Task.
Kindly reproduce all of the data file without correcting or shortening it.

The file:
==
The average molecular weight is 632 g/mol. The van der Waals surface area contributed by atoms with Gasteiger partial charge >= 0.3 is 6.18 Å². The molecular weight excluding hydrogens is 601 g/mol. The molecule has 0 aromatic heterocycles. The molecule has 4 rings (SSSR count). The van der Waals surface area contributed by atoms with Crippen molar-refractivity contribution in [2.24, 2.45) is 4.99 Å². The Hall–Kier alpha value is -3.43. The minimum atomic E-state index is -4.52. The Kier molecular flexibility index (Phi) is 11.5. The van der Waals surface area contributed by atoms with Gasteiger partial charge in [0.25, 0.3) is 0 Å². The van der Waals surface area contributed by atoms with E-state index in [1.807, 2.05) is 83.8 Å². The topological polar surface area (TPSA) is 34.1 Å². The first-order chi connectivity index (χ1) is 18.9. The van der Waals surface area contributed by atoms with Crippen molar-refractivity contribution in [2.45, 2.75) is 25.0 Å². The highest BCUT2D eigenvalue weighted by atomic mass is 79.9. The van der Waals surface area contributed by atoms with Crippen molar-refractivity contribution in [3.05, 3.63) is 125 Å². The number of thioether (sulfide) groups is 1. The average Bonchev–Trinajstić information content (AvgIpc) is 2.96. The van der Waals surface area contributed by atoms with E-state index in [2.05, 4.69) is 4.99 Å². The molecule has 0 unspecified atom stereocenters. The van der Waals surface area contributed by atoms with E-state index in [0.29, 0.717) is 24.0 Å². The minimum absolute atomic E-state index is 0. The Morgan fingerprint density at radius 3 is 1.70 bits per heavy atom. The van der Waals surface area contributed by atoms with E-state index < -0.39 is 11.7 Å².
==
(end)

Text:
The average molecular weight is 632 g/mol. The van der Waals surface area contributed by atoms with Gasteiger partial charge >= 0.3 is 6.18 Å². The molecular weight excluding hydrogens is 601 g/mol. The molecule has 0 aromatic heterocycles. The molecule has 4 rings (SSSR count). The van der Waals surface area contributed by atoms with Crippen molar-refractivity contribution in [2.24, 2.45) is 4.99 Å². The Hall–Kier alpha value is -3.43. The minimum atomic E-state index is -4.52. The Kier molecular flexibility index (Phi) is 11.5. The van der Waals surface area contributed by atoms with Gasteiger partial charge in [0.25, 0.3) is 0 Å². The van der Waals surface area contributed by atoms with E-state index in [1.807, 2.05) is 83.8 Å². The topological polar surface area (TPSA) is 34.1 Å². The first-order chi connectivity index (χ1) is 18.9. The van der Waals surface area contributed by atoms with Crippen molar-refractivity contribution in [2.45, 2.75) is 25.0 Å². The highest BCUT2D eigenvalue weighted by atomic mass is 79.9. The van der Waals surface area contributed by atoms with Crippen molar-refractivity contribution in [3.05, 3.63) is 125 Å². The number of thioether (sulfide) groups is 1. The average Bonchev–Trinajstić information content (AvgIpc) is 2.96. The van der Waals surface area contributed by atoms with E-state index in [2.05, 4.69) is 4.99 Å². The molecule has 0 unspecified atom stereocenters. The van der Waals surface area contributed by atoms with E-state index in [0.29, 0.717) is 24.0 Å². The minimum absolute atomic E-state index is 0. The Morgan fingerprint density at radius 3 is 1.70 bits per heavy atom. The van der Waals surface area contributed by atoms with E-state index < -0.39 is 11.7 Å².